5. Skids & Slides - As a rule, skids happen because of Newton’s first law of motion that states that objects in motion tend to stay in motion until it is acted on by an external force. That means a fully laden truck is going to stop much slower than a passenger vehicle. It also means that hitting the brakes on a loaded truck is likely to exceed the stopping power of its brakes which typically results in a skid or slide. To stop or slow a skid, ease off the brakes and downshift to a lower gear. The engine may help you regain control. If your vehicle slides sideways, stop braking and turn in the direction you want to go before counter-steering the other way to avoid spinning out in the opposite direction.
6. Stormy Weather – As dangerous as driving a fully laden truck through a storm can be, driving after a storm has passed can be just as challenging. Slippery roads, debris and flash floods can turn a road into an obstacle course. If you do encounter ponding or hail on the road, don’t hit the brakes. Take your foot off the accelerator and push in the clutch. Reduce your speed to avoid hydroplaning as well as reducing the risk that your truck will be flipped by crosswinds.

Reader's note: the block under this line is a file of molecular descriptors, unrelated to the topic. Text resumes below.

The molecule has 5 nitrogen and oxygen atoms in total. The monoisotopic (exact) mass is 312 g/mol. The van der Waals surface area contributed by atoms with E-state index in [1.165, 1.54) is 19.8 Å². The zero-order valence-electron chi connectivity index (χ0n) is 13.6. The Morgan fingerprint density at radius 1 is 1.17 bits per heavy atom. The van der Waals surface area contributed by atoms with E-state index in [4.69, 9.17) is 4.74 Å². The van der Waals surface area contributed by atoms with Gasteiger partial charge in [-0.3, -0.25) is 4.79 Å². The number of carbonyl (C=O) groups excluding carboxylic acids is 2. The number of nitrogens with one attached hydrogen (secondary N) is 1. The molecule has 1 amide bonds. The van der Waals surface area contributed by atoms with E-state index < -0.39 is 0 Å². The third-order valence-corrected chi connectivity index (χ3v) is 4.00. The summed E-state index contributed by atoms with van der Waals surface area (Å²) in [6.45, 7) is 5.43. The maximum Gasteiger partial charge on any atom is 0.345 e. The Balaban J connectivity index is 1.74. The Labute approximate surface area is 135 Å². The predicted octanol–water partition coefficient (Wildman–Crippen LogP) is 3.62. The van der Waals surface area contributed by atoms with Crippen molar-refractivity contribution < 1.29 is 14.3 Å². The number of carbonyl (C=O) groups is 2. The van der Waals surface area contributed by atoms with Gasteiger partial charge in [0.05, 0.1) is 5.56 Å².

7. Downhill Racer – Driving a truck down a steep incline isn’t for the faint of heart. Take a steep grade too fast and you risk driving off the road. You also risk burning out your brakes. The best bet when heading downhill is to use dynamic braking by relying on the engine to help slow down your truck as opposed to hitting the brakes.
8. Calamity Corner? - Another danger faced by commercial drivers is cornering too fast. Take a turn with too much velocity and you not only risk a skid, you could also shift the cargo in the back of your truck which can affect your vehicle’s center of gravity. Your best bet to avoiding calamity when you corner is to reduce your speed on the straight away before you begin a turn.
9. Fear of the dark. – Driving in the dark also poses a number of challenges. At night, not only is your vision impaired, but so is your depth perception. On top of that, if you have a long haul after dark, you’re prone to dozing off at the wheel. The best way to avoid white line fever is to make sure you’re fully rested before beginning an overnight long haul. No amount of caffeine can beat the fatigue and sensory deprivation of night driving.
10. When was the last time your truck was serviced? – While a service stop may cost you time, traveling down the road in a truck that has mechanical deficiencies can cost you much more. The last thing you need on a long haul is a brake line to fail or a tire to blow while you’re barreling down the interstate. If it’s been some time since you had your truck serviced, the time to make the time is now.
Diane Tait owns and operates A&B Insurance. To find out more about how you can save money on boat insurance, go to her site.